Recently I have pondered and drifted within the thought waves on the topic of volcanoes and their impact on everyday life. Normally one thinks of mount St. Helens or Krakatoa, inland or island, these vast mounds bring on a new level to the "Don't build on top of water" saying. Water or no water, lava is not exactly much better.
Consider every natural disaster movie you have ever seen, I am talking from Dante's Peak, (Which even James Bond could have stopped) to 2012, especially the last one. First of all you have John Cusack (had it been Downy Jr, we would Iron Man our way through the crisis) flying around in various plane throughout areas where there is clearly more than few particles of volcanic ash on its way into the atmosphere, which by the way is really impressive when you consider the force needed). But nowhere in the film does his plane go down.
Riddle me this. Would it not be just plain fair (no pun intended) to perhaps portay this film in a way slightly more realistic. Take what is happening throughout northern Europe as of yesterday. Left and right flights are not only being cancelled but airspace itself if closed off tighter than post 9/11 White House. No commercial traffice despite Norway being way far from Iceland. Modern radar and meteological reports which could aid in the navigation of some flights around the ash cloud are available. By all means I am not saying we should take air safety likely. But when not even the rescue helicopters can go out flying or the low level ambulance choppers, then we got a problem. But maybe 2012 isn't wrong. They were smart enough to create boats, but ofcourse they foresaw the shifting of land mass ultimately causing tsunamis, so why not. But coastal ferries have seen a massive passenger surge since yesterday, as well as busses and trains. It's a jungle out there.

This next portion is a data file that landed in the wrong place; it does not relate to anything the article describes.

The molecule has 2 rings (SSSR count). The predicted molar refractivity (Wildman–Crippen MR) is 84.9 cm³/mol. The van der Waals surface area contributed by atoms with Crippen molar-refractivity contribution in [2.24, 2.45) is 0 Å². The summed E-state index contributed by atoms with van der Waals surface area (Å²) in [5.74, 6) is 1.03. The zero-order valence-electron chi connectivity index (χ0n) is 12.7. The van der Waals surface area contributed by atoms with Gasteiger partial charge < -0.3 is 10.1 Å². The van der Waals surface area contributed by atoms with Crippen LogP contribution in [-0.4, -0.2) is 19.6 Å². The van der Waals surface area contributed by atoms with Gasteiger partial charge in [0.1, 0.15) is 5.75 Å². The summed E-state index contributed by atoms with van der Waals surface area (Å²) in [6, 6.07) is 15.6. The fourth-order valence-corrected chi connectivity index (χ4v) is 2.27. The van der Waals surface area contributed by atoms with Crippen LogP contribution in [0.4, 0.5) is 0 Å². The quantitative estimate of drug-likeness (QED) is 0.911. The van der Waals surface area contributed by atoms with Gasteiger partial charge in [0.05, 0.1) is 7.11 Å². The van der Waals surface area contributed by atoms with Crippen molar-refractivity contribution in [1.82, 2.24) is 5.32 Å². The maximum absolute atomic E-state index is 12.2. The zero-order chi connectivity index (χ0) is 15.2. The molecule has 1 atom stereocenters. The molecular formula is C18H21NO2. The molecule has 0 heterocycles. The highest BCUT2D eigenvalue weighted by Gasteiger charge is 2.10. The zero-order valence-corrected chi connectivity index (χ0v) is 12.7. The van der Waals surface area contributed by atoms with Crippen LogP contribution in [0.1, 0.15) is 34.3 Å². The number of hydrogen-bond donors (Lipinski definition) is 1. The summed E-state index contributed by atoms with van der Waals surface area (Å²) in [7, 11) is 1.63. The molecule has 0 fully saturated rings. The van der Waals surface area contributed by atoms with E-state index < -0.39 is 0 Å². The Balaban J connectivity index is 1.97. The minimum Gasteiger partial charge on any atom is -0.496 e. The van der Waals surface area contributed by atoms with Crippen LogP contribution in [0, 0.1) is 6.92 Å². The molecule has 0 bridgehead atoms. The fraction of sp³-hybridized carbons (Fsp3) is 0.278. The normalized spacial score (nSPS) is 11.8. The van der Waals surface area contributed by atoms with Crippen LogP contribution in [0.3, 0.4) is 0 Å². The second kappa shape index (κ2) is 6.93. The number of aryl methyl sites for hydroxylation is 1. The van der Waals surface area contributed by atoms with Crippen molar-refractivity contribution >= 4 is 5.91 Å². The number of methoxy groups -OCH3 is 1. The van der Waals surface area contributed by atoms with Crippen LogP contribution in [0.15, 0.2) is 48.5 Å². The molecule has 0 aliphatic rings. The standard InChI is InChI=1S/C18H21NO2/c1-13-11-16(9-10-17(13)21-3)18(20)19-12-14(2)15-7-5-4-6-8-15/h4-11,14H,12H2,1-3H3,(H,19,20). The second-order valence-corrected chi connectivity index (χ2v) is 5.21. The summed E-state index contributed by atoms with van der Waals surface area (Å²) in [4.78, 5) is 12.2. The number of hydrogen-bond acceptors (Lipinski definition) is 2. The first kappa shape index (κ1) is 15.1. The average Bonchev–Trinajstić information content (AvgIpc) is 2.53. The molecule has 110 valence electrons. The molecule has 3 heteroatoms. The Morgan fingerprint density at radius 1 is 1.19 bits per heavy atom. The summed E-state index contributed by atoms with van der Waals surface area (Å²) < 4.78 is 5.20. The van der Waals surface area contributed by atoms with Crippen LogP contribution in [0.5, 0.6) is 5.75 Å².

But if we are seeing these kinds restrictions, especially in the prevailing climate, why not pour more research funds into developing engines that could operate in harsh in environments? I might be getting a bit ahead of myself, but best case scenario we get choppers and planes that can operate in sandstorms. Also, come doomsday apocalypse, we could airlift the lucky few (I foresee that the genetically superior will survive, much as Darwin predicted) without the fuss of all this volcanic ash getting in our way. Also, it should have occured to the good folks at JPL or NASA that eventually we might run into a habitable planet but with less than friendly atmosphere. Wouldn't it be find and dandy to have some sort of craft capable of thrusting through those little ash flakes.